oberth and Samuel like this.
  13. Timo

    Timo Fleet Admiral Admiral

    Joined:
    Aug 26, 2003
    The biggest problem with the "surviving ship" scenario, or even with the "rescue ship" one, is the radio silence. What possible reason would the supposed survivors have for not informing the E-D and Starfleet of the outcome of the battle? Even if for some odd reason warping out of the sensor range of the E-D still made the fleeing ship afraid of signaling her location, getting the news out would be much more important than protecting a paltry thousand lives or whatever.

    Indeed, it would be absolutely vital to tell Starfleet "We tried to ram them, too, but their tractor beams-" even if the message then truncates there because the Borg locate the survivors by tracing their signal and finish them off. But a "surviving ship" could also lay a buoy sending the vital news, or whatever.

    OTOH, if the survivors are in lifepods that are incapable of escaping from the vicinity of the Borg, then continuing radio silence is expected, and additional stealth measures would be welcome. Alternate means of delivering the vital tactical information would be missing, too.

    Naturally, the original intent of the writers was that there were zero survivors. This got amended no sooner than in "Emissary", as regards personnel. It never got amended as regards ships.

    Timo Saloniemi
     
  14. Ithekro

    Ithekro Rear Admiral Rear Admiral

    Joined:
    Apr 5, 2012
    Location:
    Republic of California
    I seem to recall the Borg were still jamming transmissions in the system when Enterprise arrived and only found a faint trail to locate the cube even after however many hours the battle had been over.
     
    Samuel likes this.
  15. Timo

    Timo Fleet Admiral Admiral

    Joined:
    Aug 26, 2003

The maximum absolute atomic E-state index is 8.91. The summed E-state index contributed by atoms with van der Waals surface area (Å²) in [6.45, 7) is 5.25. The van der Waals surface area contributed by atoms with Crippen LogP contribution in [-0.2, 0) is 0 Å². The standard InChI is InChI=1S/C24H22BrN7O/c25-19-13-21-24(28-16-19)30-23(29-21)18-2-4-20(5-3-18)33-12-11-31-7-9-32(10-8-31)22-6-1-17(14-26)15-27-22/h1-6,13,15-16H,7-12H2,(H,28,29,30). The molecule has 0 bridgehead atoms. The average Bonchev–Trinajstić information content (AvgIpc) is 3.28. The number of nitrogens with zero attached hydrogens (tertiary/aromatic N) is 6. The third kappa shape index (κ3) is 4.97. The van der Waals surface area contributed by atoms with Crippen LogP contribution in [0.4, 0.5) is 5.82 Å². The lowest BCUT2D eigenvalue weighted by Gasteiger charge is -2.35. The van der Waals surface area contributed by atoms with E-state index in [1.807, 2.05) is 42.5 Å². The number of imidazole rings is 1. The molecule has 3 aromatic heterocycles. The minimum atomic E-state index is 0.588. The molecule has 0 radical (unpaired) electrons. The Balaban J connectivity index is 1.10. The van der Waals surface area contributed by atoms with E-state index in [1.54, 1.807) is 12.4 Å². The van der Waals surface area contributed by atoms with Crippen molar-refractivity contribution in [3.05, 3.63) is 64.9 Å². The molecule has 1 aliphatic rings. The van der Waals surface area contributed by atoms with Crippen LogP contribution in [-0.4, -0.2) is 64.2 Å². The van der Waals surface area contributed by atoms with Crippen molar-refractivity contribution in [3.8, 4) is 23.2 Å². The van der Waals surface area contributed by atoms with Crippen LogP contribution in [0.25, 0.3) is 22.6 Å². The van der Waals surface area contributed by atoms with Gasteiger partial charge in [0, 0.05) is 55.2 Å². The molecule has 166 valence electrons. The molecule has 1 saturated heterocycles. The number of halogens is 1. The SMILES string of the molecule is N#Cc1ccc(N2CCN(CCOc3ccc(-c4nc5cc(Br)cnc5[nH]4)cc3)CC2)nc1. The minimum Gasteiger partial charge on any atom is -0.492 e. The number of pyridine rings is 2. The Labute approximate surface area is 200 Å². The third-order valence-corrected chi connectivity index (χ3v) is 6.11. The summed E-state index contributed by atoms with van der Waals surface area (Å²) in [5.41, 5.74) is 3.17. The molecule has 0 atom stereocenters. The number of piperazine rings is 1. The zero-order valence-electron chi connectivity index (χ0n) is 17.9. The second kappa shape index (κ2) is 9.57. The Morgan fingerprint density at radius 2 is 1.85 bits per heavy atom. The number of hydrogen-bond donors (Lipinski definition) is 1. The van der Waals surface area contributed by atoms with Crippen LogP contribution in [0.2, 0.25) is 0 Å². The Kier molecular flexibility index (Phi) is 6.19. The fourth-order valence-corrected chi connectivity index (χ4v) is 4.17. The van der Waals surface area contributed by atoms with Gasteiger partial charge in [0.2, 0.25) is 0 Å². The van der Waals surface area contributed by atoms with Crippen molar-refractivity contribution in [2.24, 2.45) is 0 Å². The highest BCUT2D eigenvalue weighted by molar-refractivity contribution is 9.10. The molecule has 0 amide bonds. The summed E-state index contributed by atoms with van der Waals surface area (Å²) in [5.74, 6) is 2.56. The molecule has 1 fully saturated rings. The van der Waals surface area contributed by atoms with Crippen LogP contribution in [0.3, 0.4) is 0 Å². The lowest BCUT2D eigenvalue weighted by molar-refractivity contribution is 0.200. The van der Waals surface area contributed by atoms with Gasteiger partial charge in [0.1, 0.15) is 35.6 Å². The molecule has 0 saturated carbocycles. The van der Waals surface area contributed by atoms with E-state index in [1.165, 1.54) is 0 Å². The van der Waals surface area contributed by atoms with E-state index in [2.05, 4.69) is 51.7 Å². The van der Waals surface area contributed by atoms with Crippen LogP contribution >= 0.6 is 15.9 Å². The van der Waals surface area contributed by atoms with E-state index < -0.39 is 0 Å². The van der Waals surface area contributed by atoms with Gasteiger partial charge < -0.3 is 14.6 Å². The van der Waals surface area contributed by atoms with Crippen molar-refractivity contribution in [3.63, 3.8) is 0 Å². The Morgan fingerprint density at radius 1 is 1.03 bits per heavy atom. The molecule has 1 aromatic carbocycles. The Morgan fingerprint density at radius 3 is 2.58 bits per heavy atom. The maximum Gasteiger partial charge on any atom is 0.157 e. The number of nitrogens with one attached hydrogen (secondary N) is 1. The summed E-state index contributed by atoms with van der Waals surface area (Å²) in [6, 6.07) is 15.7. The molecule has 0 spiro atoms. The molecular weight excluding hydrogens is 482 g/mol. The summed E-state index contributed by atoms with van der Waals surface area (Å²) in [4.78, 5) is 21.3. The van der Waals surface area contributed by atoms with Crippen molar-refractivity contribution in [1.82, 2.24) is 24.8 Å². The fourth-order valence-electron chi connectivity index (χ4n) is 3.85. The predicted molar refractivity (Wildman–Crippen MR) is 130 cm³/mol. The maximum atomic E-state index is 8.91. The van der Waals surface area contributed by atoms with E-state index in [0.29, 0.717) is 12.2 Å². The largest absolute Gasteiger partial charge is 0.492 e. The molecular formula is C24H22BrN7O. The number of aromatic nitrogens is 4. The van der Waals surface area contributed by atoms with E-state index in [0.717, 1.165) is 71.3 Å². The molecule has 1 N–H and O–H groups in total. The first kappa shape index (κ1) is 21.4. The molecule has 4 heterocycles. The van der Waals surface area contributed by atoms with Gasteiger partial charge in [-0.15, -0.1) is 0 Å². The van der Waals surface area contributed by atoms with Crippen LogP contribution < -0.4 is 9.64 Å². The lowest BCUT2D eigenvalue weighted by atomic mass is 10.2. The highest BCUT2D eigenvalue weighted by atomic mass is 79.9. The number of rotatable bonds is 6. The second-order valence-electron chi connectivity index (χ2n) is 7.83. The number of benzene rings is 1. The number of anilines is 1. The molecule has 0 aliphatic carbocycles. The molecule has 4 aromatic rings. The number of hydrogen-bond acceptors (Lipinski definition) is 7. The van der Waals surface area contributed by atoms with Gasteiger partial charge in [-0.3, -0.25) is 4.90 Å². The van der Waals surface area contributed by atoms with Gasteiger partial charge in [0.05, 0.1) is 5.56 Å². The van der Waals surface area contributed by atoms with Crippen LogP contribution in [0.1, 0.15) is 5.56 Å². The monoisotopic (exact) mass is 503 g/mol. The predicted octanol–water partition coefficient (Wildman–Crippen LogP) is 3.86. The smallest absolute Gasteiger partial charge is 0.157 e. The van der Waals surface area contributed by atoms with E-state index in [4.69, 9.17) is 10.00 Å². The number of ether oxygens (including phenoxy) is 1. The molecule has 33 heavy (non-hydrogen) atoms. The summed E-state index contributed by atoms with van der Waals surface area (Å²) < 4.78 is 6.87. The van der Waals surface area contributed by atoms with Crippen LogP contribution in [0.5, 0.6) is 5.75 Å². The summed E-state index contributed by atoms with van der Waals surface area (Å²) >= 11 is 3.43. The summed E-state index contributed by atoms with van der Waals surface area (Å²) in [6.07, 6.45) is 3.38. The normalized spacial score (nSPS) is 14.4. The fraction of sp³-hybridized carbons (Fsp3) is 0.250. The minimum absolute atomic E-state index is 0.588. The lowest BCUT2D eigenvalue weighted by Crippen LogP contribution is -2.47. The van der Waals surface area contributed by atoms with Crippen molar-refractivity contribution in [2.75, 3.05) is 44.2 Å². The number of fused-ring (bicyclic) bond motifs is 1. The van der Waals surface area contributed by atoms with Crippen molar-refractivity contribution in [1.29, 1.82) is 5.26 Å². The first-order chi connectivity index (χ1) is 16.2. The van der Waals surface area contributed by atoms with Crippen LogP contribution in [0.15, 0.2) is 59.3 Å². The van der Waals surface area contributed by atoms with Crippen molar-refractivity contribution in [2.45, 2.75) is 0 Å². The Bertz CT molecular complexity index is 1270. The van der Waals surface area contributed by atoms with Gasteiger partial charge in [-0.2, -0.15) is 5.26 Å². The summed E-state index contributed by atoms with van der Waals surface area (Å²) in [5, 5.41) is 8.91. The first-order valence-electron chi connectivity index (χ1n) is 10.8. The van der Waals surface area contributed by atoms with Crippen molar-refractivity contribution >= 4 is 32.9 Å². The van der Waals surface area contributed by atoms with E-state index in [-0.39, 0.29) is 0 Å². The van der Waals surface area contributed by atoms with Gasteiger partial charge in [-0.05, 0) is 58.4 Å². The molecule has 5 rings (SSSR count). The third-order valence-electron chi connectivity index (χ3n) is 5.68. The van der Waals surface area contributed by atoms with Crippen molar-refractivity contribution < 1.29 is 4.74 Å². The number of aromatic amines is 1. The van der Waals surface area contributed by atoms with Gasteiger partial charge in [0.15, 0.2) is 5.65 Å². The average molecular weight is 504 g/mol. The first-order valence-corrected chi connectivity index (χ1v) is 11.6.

It's speculated that Admiral Hanson's message to the E-D was interrupted by "Borg interference", although the more likely reason really is that the Borg just blew Hanson to bits.

    When the E-D reaches the battle site, there's no more talk of jamming. The shipwrecks can be scanned easily enough; supposedly, any scanning of lifesigns also refers to scanning of the ships. That this scanning comes out negative may be why there's no attempt at communications on the part of our E-D heroes.

    But that there's no attempt by survivors suggests the survivors lack the means or the will to communicate. And the will should only be lacking if the survivors lurk close to the Borg, which isn't the case as regards starships.

    Timo Saloniemi
     
  16. Matthew Raymond

    Matthew Raymond Captain Captain

    Joined:
    Oct 24, 2016
    @Timo, there's only one way to close this Plot Hole: We must sacrifice the Nostalgia Critic!
     
  17. sciquest2525

    sciquest2525 Lieutenant Junior Grade Red Shirt

    Joined:
    Apr 15, 2009
    Location:
    Huntingdon, PA
    I come back to the lack of redundancy of Trek ships. This needs to be addressed by going to a two warp reactor system and stronger backup power supplies while you have a secondary control center such as auxiliary control or a complete second bridge as in the TOS Franz Joseph blueprints which I wish someone would reprint.